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Hill Country Living

Hill Country Living
By Coulter Fussell

You know what I think we need? A few more days of rain. What seems like weeks on end of thunderstorms is just not enough. Let’s make it a whole month. Or even a year! Why not? In fact, let’s go ahead and become an aquatic species.

 By the time this column is published I’m sure we would have had several days of beautiful, sunny weather because that’s how the universe likes to do me in terms of weather reporting for the paper. But let’s not forget that Easter Sunday was Biblical not just in the Jesus sense but in the Noah sense, as well.

The biggest laugh I had this week was when the city’s power went out at 8 a.m. on Easter Sunday while Wil and I were in mid-conversation over morning coffee. Now, don’t get me wrong, I wasn’t laughing for the city employees who had to spend their Easter morning dealing with all that old equipment that I’m assuming was built out of a key and kite string during the Thomas Jefferson era.

I was laughing because, at this point, I have no reactions left about the power going out. Maniacal laughter is the only reaction left. It’s freeing, honestly. Y’all should try it, if you haven’t already. The next time the power goes out, just laugh like the Joker and go on about your day.

Our extra-stormy weather also has the kids getting let out of school early these days. That pre-storm dismissal process is a fairly recent development, as when I was a kid and a tornado came through – you were going to survive or not right then and there with your fellow third graders; nothing to protect you but the collective power of Georgia History contained within the book on your head.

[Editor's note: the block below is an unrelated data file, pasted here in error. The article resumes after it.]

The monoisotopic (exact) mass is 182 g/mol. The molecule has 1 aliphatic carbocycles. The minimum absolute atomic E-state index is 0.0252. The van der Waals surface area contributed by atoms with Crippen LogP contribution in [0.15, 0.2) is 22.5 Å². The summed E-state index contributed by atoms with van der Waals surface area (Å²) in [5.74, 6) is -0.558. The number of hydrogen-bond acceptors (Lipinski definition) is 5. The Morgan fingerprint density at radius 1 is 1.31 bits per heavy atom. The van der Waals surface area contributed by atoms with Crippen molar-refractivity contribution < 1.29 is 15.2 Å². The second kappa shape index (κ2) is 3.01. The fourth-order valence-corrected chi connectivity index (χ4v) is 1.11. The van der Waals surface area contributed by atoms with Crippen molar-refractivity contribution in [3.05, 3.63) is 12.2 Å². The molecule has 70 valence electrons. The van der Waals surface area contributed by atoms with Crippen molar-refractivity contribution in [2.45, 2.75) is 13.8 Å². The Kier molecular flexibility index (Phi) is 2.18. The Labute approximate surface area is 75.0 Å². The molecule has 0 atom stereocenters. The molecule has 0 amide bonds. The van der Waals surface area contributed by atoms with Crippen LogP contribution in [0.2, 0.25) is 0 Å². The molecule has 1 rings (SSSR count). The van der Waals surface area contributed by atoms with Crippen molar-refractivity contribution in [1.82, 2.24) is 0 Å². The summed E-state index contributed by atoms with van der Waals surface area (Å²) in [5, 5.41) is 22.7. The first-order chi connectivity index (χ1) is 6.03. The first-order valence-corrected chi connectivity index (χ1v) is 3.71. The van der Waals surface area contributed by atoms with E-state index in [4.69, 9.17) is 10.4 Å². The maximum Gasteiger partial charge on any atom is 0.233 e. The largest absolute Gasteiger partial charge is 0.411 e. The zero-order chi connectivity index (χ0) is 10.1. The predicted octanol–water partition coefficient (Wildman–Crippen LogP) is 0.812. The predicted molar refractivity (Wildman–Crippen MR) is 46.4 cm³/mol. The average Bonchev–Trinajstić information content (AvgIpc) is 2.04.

Back when my kids were really young and severe weather was expected to come through, I would go check them out of school on my own. I couldn’t bear the thought of my sweet babies going through a bad storm without me there to save them from a tornado with my bare hands. The irony for me is that now that I’m a seasoned parent who has acquired the “Oh, they’ll be fine” parenting attitude (as one naturally, eventually and sensibly does) there’s the new early dismissal process. Well, now I don’t need it. I don’t care as much!

I personally have no opinion about the early dismissal process other than I think they would’ve done it when I was a kid if they could have. Getting kids and teachers to safer spots is possible now due to communication and information developments. I imagine that, back in the day, if the schools had a way to more accurately track the weather and also get a hold of everyone’s parents with the click of a button, then they definitely would have used those resources to get the kids out of school and into separate, safer shelters. But, then again, it was the ‘80s and we kids were basically left to be feral back then so who knows.

 I hope that despite the rain everyone had a lovely Easter weekend. At least it’s all good for the roses!

In Dudley Wagner’s “Here, There and Else-where” column in April of 1942, he pondered why is it that people are so crazy about Water Valley.

It couldn’t be, he wrote, because the town itself is a thing of beauty. There are many towns far prettier than our own. Nor could it be on account of the climatic conditions. I do not know of any place that has a worse climate–hot as the hinges of Hades in the summer and colder than a polar bear’s icebox in winter.

Surely it couldn’t be because of “big business,” he continued. I dare say most merchants are making little more than a living.

Nor could our town be called a city of beautiful homes even though we admit a handful of lovely houses.

Then, I argued with myself, why is it people love the old town so much? Everyone born here loves it and those who have lived here and moved away always have a warm spot in their hearts for it. There must be a reason for this, surely!

Then, all of a sudden, the answer came to me. It’s on account of the folks who live here! There’s a certain spirit of friendliness in this town that does not exist anywhere else. People are kind. They have the right sort of hearts.

Water Valley folks have the milk of human kindness in their makeup. A place is judged by the kind of people who live there, so we’re told, and if that’s the case, then Water Valley stands at the head of the class.

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